In a letter to Gov. Larry Hogan asking for expanded state oversight of Howard County schools, state Del. Warren Miller attributed the cause of a recent fire at Glenwood Middle School to negligence on the part of the county's school system. County and school officials negate this claim.
"I am distraught at the fact that the lives of our children were put at risk due to the apparent neglect of Howard County Public Schools in maintaining this building," wrote Miller, a Republican representing western Howard County.
An initial report from Howard County Fire and Rescue indicates that the Jan. 5 fire, which was contained to the Woodbine school's boiler room, was caused by a "failure of equipment or heat source." The report also states that an electrical failure or malfunction contributed to the ignition. There were no injuries, and students were evacuated to Bushy Park Elementary School.
Miller claims that the fire resulted from an incompatibililty between the school's electrical system and its new $3 million ventilation and air condition system, installed last summer to mitigate humidity and mold growth.
"This system required the contractor to work nights and weekends to assure that the new system be in place for the 2015 school year, which brings us to January 5th of 2016 ... when an electrical fire occurred due to the electrical system never being replaced or upgraded to handle the needs of the new HVAC system," Miller wrote.
But school communications director John White said that no such upgrade was needed because the electrical system "was already adequately sized per the National Electrical Code."
Bob Frances, director of the Howard County permit department, said that new HVAC systems do not usually require electrical upgrades because they are more energy efficient and use less power than old systems.
He also said that various permits obtained by the school system for the installation — including electrical, plumbing and alteration permits —"checked out."
"I wouldn't read it that way," Frances said, "that the electrical system couldn't handle the load of the new HVAC."
Glenwood Middle's principal, Robert Motley, has said in emails to parents that the fire started in BGE's underground wires outside of the school.
"The school system is attempting to recover costs and compensation for associated damages," he said in a note this week.
BGE's communication office would not comment on Miller's claims, but instead issued a statement that said, "According to the Fire Department report, the fire began at the point of interconnection between the school's internal electric equipment and a BGE electric cable. The exact cause of the fire is still under investigation."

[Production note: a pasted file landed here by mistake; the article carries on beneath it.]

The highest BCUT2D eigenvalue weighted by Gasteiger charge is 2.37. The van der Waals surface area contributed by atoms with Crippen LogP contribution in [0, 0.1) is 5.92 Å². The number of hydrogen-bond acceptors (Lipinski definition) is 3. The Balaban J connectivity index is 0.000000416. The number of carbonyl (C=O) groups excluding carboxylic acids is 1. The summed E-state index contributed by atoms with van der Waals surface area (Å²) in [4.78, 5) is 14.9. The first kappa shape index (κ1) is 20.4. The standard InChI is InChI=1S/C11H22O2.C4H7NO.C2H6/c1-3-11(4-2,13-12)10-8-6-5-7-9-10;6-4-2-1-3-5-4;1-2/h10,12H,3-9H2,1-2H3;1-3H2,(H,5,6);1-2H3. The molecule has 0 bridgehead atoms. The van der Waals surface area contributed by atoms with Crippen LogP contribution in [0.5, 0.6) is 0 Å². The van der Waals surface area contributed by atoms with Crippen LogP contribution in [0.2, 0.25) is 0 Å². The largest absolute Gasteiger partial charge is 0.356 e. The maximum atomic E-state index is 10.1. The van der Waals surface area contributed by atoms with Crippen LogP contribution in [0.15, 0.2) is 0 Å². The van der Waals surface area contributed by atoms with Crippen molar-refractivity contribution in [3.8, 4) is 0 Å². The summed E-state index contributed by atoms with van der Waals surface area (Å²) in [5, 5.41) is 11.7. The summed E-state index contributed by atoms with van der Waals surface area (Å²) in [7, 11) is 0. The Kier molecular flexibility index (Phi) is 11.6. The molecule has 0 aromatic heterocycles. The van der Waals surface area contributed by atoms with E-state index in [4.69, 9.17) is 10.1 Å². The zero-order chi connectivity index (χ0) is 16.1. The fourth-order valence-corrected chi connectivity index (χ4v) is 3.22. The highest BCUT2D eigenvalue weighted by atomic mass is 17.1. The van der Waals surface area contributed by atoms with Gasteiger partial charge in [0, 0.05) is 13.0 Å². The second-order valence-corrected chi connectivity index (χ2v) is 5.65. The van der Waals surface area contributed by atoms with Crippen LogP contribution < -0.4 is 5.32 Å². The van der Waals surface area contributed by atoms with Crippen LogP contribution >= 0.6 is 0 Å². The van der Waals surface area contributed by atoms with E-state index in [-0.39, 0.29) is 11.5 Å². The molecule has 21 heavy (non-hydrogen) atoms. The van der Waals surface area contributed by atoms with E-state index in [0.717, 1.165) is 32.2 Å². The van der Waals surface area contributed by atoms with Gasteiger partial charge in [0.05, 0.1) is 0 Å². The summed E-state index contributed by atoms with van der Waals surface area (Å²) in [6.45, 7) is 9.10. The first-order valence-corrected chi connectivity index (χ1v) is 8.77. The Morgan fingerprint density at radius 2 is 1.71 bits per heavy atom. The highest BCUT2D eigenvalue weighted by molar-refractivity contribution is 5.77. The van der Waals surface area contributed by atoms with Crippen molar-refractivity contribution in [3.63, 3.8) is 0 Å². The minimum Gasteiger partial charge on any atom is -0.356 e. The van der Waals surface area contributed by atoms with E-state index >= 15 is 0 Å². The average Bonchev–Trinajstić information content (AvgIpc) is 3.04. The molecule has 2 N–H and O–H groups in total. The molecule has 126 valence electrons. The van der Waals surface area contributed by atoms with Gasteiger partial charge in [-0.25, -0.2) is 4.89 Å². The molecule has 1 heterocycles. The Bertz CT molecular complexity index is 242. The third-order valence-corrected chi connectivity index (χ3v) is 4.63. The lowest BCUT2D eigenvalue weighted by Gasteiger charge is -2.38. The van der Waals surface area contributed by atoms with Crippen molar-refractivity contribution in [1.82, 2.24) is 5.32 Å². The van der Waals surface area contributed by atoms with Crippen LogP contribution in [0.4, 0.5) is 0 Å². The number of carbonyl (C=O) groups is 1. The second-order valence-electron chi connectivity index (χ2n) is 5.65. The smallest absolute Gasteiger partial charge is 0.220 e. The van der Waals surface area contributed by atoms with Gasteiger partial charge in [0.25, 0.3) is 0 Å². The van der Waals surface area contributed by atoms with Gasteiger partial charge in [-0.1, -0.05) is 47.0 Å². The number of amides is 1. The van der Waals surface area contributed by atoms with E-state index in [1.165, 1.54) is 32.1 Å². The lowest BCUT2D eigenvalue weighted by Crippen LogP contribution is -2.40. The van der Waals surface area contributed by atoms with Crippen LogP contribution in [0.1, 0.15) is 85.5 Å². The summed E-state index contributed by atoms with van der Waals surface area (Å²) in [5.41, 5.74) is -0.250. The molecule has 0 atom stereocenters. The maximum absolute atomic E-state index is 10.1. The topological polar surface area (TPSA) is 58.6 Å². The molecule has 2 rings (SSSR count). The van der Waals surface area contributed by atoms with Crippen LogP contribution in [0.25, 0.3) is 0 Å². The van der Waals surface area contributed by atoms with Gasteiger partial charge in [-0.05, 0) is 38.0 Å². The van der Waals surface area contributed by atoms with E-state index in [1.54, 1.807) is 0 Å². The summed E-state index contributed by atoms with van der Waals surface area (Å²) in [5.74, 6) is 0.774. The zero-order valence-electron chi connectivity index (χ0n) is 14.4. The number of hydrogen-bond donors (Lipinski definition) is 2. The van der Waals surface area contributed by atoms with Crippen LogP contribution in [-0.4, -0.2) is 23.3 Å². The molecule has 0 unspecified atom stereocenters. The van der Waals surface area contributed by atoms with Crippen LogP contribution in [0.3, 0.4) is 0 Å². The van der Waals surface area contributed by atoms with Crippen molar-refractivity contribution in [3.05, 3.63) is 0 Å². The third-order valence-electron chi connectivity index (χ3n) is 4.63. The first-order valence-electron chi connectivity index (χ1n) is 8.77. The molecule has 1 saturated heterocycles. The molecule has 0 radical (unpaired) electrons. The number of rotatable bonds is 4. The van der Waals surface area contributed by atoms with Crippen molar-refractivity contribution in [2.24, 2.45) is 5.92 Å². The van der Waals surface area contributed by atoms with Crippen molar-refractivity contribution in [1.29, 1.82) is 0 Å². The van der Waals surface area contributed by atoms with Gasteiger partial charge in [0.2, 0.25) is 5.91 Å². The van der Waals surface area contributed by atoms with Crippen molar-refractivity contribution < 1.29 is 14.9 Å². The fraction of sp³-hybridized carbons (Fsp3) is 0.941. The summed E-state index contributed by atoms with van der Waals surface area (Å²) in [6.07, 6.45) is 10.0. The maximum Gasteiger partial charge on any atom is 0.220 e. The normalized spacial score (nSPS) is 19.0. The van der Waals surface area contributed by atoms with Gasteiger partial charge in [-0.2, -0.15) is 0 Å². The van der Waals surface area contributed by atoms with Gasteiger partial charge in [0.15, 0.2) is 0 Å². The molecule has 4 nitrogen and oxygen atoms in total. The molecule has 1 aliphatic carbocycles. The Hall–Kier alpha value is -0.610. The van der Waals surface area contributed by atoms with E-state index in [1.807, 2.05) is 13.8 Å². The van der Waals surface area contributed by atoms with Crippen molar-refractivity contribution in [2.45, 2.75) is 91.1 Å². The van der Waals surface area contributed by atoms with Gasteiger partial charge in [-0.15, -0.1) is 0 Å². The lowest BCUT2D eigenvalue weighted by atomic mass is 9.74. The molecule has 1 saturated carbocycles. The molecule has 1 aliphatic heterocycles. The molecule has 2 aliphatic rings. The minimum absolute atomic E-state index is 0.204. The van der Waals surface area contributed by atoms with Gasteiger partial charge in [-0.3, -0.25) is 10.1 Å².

Students are slated to return to Glenwood Middle, which has been closed for fire restoration work, on Jan. 25.
"Poor maintenance conditions'
Miller's request for additional oversight by the Maryland Board of Public Works stems from what he says are "poor maintenance conditions" in the Howard County Public School System. But he highlighted issues at Glenwood Middle.
He said that the school system did not follow the recommendation of a 2008 facilities study to replace an electrical substructure there by 2012. The school system's communication director declined to comment on this claim.
And Miller said that mold growth at Glenwood Middle — and several other county schools — has caused health problems.
"During the summer months mold occurred in many classrooms and several teachers were sickened when school resumed," he said in the letter. "There have also been countless reports of mysterious illnesses with students attending classes there."
Last summer the school system acknowledged the presence of mold in the school, and has since hired an industrial hygiene firm to improve indoor air quality there, in addition to installing the new HVAC system. However, school officials have denied a definitive link between mold at the school and student's and teachers' health issues.
Mold can cause nasal congestion, irritated eyes, wheezing and skin rashes, according to the Centers for Disease Control and Prevention. People with mold allergies or asthma may experience more severe reactions, such as fever, shortness of breath or a lung infection.
"Most people think of Howard County's school system as a place for their children to get a world class education," Miller said in his letter. "I am saddened to report that school maintenance dollars from the State are not being used to keep our school infrastructure safe for students."